Sept. 15, 2006
Give Israel all that we've got
Dreyfuss: we must share intellectual debate as well as funds.
KATHARINE HAMER EDITOR
As Diaspora Jews, our responsibility to Israel is more than just
monetary, according to Richard Dreyfuss.
Speaking at the launch of the Jewish Federation of Greater Vancouver's
2006 Combined Jewish Appeal campaign at Schara Tzedeck Synagogue
Sept. 7, the star of such films as Jaws, Close Encounters
of the Third Kind and The Apprenticeship of Duddy Kravitz
said that Israelis "need our clarity and creativity and imagination
just as much as they need our money."
Though secular, Dreyfuss is passionately committed to Judaism and
said he maintains a strong sense of Jewish identity. He told the
audience he had many thoughts on being Jewish, about Israel and
about peace adding that he had a keenly developed sense of
history and ethics, of right and wrong, as a result of his Jewish
Dreyfuss relayed stories about attending a Jewish school as a youngster.
"I got to play Theodore Herzl, with a full beard, and Haman,
the killer of the Jews, when I was nine," he said, adding that
he continued attending day school long after his parents expected
him to, "because of the ocean of fascinating and mysterious
things I learned. It really did offer me glimpses of heroism and
dignity among the Jews that I could claim as my own.
"The truth is, I never met a Christian or a Republican or a
black man until I was 15," he said, "so it didn't make
sense to me to be anything other than proud of being Jewish."
Dreyfuss admitted that he has always been political "My
last name is Dreyfuss," he said drily, "it comes with
a certain caché" and conceded that he was sometimes
"confused between progressive politics and Judaism.
"I am a passionate Jewish agnostic," he said, "who
has always believed that we are the Chosen People, so go figure.
I do believe that the Jews are chosen to illuminate the human condition.
We are mankind's victories and
we are mankind's defeats. Our ethics and contributions are mankind's
When faced with the difficulty of sharing an unpopular opinion,
the actor said, "I thought of my teachers and I thought of
Hillel and I couldn't not speak."
What Dreyfuss said he hoped for was a peaceful resolution to the
conflict in the Middle East. He is actively involved in the peace
movement through such organizations as Americans for Peace Now and
called during his speech last Thursday for "a complexity of
opinion" around Mideast peace issues.
"I believe from the bottom of my heart that peace is the right
thing," he said. "[Yitzhak] Rabin was killed for it. People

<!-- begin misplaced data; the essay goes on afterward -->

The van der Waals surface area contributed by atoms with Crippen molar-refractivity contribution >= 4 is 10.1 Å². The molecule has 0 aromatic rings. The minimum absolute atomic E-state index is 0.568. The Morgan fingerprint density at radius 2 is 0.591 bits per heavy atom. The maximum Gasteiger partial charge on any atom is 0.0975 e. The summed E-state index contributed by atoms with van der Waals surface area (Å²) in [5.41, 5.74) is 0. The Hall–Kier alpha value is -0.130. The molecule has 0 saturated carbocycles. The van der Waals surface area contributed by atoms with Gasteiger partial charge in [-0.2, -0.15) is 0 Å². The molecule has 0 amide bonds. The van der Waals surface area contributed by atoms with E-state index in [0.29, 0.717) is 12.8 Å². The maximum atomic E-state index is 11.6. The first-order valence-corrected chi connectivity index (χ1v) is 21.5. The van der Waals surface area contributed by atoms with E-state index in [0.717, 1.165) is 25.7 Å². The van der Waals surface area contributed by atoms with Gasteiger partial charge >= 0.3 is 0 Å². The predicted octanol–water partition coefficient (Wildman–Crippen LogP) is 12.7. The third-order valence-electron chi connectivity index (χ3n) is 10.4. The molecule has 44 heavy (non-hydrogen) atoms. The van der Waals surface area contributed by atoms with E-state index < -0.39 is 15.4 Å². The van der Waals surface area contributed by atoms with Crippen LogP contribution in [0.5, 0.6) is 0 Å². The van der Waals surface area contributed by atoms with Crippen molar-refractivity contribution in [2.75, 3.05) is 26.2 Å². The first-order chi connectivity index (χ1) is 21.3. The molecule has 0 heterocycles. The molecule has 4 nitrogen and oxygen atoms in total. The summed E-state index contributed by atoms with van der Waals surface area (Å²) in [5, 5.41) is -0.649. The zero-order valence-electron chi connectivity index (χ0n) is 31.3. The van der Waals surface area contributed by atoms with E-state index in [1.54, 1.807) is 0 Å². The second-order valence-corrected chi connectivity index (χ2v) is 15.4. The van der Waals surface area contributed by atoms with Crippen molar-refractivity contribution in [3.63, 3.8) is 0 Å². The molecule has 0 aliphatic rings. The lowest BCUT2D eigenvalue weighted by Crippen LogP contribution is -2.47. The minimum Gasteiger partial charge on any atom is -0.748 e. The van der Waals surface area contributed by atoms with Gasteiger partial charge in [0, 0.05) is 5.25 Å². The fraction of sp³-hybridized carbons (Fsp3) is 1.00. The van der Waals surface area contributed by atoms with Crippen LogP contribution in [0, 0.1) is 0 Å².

have lost their lives for it. Peace is harder than war. It demands
more energy, more creativity, more clarity. All of us will fail
if we fail to create a peace.
"I yearn for common sense; for courage and the fact of family.
I want my Jewish values to help the Jewish world, which is in peril."
During a brief interview with the Independent, Dreyfuss said
he has often been criticized by fellow Jews for his outspoken stance
on Middle East issues. "I was spit on, kicked and punched by
400 Jews" at a rally in the United States, he said. "Being
called a traitor, being told I'm not a good American or I'm not
a good Jew - that really kills my sense of humor."
The actor, who appeared quite emotional at the conclusion of his
speech, admitted it had been difficult for him to make his comments
at an Orthodox shul.
"It was tough, actually," he said. "I was admiring
myself. Jews in Canada really outfierce Jews in America. It's a
little like walking into a lion's den."
Several other speakers took the podium over the course of the evening,
which also included a presentation on the recent JCC Maccabi Games
and a video message from Jewish Agency director Ze'ev Bielski, who
noted that the Vancouver Jewish community was the first to extend
a helping hand to Israelis struggling through the conflict with
The goal of this year's CJA campaign was to raise $6.8 million.
More than three million dollars has already been raised for the
Israel Emergency Campaign launched six weeks ago along with
$3.8 million to the regular campaign, marking a 14.8 per cent increase
over last year. The funds contribute to aid, social programs and
community-building projects both in Israel and here at home.
To donate to the campaign, call 604-257-5100 or visit www.jfgv.com.